Tips for Aging in Place
The CDC defines aging in place as “the ability to live in one’s own home and community safely, independently, and comfortably, regardless of age, income, or ability level”….From Wikipedia
In the following post, Richmond Realtor Diane Andrews provides some great advice for those considering the options for aging in place, either for themselves or their parents.
Look for ‘universal design’ in changes for your home
What is “universal design” in a home? It refers to a house that is safe, attractive and comfortable for people of varying ages and abilities. The different features might include single-floor living, wider doorways, multilevel kitchen counters and easy-to-reach switches and outlets. Incorporating all universal design elements in an older home is probably not practical, but it doesn’t hurt to keep the standard in mind. Many 55+ communities already offer these types of amenities built into their design. If you do not live in a 55+ community, but have an older home with standard design elements, you may need to modify the home by hiring a ‘certified aging in place specialist’ or CAPS certified builder to help you with the changes in your current home.
Bigger, less slippery bathrooms
Space in a bathroom is important, particularly if there needs to be room for a wheelchair or caregiver. A higher toilet (16-18 inches off the ground, instead of the standard 14-15 inches) is easier to use, and grab bars can reduce the risk of falls. Another way to add space to an existing bathroom is to replace the bathtub with a shower. One option is a no-lip shower stall that can accommodate a wheelchair or walker or a design with a shower seat incorporated.
Using GatorGrip “peel and stick” traction mats vs. removable non-skid mats can help avoid slipping in a shower.
Eliminate hazards or move the bedroom downstairs.
To make a home as easy as possible to navigate, consider moving the master bedroom downstairs.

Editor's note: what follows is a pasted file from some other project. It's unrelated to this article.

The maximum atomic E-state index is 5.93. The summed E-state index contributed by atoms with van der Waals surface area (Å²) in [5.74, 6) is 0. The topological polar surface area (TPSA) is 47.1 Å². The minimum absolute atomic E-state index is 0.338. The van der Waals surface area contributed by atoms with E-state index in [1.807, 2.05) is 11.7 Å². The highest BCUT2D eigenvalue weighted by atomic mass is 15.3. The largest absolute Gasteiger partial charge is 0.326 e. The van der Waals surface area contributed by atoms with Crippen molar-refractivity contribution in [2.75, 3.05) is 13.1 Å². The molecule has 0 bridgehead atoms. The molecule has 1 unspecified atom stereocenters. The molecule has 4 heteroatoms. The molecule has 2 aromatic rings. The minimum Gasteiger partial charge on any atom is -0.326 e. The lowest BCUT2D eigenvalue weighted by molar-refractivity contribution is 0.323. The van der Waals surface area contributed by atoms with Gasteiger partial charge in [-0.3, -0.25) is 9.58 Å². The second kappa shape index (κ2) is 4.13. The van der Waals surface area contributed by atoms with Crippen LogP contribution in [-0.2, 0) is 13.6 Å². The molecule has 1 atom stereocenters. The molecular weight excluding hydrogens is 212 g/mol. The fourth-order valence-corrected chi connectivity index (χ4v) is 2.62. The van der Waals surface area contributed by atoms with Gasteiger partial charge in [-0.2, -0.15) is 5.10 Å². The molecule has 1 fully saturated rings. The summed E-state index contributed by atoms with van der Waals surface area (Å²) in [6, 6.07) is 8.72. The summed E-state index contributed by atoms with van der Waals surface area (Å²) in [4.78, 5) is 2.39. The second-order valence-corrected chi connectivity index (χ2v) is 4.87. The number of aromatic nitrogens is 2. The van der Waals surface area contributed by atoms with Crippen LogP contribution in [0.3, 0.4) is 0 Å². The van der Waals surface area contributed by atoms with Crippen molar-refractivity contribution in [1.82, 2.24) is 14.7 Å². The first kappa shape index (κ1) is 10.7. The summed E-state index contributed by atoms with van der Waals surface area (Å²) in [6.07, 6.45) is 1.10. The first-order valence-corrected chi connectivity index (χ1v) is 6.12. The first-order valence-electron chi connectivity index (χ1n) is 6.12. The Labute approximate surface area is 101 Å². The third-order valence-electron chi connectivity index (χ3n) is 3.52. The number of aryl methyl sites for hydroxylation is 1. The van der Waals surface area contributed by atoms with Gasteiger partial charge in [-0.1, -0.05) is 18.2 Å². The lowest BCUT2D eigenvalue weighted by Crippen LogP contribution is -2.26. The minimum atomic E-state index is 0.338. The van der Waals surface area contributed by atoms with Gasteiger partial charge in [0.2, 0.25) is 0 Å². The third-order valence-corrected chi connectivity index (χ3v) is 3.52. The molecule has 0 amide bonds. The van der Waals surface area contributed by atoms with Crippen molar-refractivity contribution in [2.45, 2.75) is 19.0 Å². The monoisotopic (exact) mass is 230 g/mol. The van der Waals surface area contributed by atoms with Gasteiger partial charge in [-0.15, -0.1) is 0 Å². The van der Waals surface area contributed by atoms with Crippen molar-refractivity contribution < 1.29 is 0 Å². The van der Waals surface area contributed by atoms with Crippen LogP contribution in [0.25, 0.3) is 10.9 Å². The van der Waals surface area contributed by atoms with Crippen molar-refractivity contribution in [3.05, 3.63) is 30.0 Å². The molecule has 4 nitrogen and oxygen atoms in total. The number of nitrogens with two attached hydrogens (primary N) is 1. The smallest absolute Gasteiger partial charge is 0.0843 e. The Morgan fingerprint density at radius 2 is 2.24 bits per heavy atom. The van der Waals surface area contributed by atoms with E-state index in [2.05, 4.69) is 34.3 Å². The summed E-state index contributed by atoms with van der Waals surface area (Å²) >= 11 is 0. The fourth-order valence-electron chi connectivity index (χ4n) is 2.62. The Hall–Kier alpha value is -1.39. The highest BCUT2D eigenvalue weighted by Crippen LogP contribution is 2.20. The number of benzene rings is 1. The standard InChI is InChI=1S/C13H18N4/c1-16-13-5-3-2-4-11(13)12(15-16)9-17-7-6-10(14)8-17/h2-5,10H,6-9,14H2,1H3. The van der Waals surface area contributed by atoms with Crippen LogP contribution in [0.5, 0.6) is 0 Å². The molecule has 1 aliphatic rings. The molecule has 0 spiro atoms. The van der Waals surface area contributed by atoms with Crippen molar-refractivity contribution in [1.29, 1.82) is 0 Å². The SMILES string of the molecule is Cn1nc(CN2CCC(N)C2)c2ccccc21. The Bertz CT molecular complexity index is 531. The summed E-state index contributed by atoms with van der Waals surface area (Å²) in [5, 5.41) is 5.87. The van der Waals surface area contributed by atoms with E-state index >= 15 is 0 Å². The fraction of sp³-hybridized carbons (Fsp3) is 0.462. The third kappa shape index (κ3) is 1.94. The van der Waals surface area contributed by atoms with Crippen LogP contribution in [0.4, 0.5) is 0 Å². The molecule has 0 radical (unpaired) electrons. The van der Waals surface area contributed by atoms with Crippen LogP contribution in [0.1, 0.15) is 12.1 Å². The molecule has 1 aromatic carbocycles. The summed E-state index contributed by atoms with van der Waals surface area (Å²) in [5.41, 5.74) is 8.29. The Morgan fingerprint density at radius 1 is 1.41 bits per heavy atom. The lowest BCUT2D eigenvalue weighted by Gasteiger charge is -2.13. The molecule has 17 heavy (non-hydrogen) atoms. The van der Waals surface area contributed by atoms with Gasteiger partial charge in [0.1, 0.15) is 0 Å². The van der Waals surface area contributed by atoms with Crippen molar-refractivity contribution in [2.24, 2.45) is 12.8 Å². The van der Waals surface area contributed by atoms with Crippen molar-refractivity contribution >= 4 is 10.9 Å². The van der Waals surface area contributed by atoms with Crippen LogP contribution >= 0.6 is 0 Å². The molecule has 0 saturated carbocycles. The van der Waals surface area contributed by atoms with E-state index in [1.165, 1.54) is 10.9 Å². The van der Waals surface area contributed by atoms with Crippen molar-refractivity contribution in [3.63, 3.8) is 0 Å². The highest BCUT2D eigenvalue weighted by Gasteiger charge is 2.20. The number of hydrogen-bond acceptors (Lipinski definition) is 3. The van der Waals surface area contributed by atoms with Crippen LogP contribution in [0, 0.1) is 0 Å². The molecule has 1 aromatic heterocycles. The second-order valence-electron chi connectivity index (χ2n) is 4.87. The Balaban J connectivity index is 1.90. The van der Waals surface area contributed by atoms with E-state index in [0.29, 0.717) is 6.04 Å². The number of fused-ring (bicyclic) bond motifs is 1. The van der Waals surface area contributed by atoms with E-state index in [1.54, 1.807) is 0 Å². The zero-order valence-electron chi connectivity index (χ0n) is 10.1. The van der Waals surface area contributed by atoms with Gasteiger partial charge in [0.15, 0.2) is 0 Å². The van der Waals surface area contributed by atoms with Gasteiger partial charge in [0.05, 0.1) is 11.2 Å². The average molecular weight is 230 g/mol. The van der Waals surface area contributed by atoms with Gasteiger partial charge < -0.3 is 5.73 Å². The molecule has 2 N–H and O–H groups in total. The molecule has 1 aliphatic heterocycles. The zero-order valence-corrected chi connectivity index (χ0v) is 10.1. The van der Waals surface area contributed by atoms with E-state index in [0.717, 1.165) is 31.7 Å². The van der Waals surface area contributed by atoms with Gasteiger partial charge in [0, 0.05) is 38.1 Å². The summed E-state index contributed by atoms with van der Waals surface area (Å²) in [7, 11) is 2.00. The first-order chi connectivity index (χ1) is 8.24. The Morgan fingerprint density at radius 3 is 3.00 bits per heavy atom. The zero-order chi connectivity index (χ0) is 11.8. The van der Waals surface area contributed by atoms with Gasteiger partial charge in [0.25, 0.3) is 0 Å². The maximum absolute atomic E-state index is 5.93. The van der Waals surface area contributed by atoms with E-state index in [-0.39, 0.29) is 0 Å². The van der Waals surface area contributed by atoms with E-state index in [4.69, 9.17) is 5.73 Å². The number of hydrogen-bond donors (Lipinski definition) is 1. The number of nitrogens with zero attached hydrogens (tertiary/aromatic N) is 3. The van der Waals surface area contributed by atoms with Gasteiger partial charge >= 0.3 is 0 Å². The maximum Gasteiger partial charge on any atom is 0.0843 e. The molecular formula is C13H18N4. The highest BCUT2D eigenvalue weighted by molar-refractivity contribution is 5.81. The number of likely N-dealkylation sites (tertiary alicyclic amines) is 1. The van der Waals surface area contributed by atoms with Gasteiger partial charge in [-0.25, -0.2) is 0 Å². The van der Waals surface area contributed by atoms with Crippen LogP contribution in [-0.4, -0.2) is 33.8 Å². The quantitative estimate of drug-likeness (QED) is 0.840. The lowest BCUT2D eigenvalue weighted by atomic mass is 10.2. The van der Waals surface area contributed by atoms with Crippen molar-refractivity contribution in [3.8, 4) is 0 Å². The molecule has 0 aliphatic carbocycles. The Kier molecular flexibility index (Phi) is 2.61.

Eliminate hazards such as throw rugs or excess clutter. Install railings on both sides of any stairs or think about having an automatic stair lift installed if moving downstairs is not an option.
Think outside as well as inside
Front walkways pose special hazards, particularly if they have steps. Ramps can be built in some circumstances, but they can detract from the resale value and are not always practical. If the door is three to four feet off the ground, you’d need a 60-foot ramp.”
In some cases, a motorized lift makes more sense. Or, a window at the back of the house can be converted to a door with a ramp leading up to it.
Grab railings on both sides of steps is an easy option if they are not already in place. And, outside grab bars can help when entering a home if there is a manageable step in front of the door.
Find ways to stay in touch
We’re all familiar with the old television commercials for Life Alert, with the famous despairing cry, “I’ve fallen and I can’t get up.” Monitoring systems have gotten more sophisticated, no longer requiring any action on the part of the person who needs help.
Also, consider forming relationships with neighbors who can check on you regularly, and seek out transportation alternatives if you can no longer drive.
Local agencies and counties many times have senior advocates that can assist in sending you to the correct place for information.